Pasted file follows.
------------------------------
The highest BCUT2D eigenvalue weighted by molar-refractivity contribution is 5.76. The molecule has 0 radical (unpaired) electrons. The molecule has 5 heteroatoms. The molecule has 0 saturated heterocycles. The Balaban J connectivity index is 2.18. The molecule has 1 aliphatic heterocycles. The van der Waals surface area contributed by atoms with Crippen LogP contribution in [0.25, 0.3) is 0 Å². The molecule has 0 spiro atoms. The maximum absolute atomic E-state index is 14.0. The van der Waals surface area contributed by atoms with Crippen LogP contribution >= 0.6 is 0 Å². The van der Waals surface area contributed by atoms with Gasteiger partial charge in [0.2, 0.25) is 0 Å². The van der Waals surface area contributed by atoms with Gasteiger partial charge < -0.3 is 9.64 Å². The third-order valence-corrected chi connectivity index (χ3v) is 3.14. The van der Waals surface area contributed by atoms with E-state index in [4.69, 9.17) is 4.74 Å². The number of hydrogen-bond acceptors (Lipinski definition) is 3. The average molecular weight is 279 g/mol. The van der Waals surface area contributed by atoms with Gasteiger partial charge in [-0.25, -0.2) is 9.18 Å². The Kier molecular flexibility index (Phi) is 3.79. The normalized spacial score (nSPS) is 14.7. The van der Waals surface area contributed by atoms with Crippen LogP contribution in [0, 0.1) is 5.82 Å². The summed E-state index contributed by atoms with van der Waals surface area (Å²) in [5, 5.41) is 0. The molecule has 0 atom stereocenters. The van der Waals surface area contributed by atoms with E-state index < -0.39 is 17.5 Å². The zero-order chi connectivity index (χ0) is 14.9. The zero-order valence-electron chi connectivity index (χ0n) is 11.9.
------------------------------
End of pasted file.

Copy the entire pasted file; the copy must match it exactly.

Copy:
The highest BCUT2D eigenvalue weighted by molar-refractivity contribution is 5.76. The molecule has 0 radical (unpaired) electrons. The molecule has 5 heteroatoms. The molecule has 0 saturated heterocycles. The Balaban J connectivity index is 2.18. The molecule has 1 aliphatic heterocycles. The van der Waals surface area contributed by atoms with Crippen LogP contribution in [0.25, 0.3) is 0 Å². The molecule has 0 spiro atoms. The maximum absolute atomic E-state index is 14.0. The van der Waals surface area contributed by atoms with Crippen LogP contribution >= 0.6 is 0 Å². The van der Waals surface area contributed by atoms with Gasteiger partial charge in [0.2, 0.25) is 0 Å². The van der Waals surface area contributed by atoms with Gasteiger partial charge < -0.3 is 9.64 Å². The third-order valence-corrected chi connectivity index (χ3v) is 3.14. The van der Waals surface area contributed by atoms with E-state index in [4.69, 9.17) is 4.74 Å². The number of hydrogen-bond acceptors (Lipinski definition) is 3. The average molecular weight is 279 g/mol. The van der Waals surface area contributed by atoms with Gasteiger partial charge in [-0.25, -0.2) is 9.18 Å². The Kier molecular flexibility index (Phi) is 3.79. The normalized spacial score (nSPS) is 14.7. The van der Waals surface area contributed by atoms with Crippen LogP contribution in [0, 0.1) is 5.82 Å². The summed E-state index contributed by atoms with van der Waals surface area (Å²) in [5, 5.41) is 0. The molecule has 0 atom stereocenters. The van der Waals surface area contributed by atoms with E-state index < -0.39 is 17.5 Å². The zero-order chi connectivity index (χ0) is 14.9. The zero-order valence-electron chi connectivity index (χ0n) is 11.9.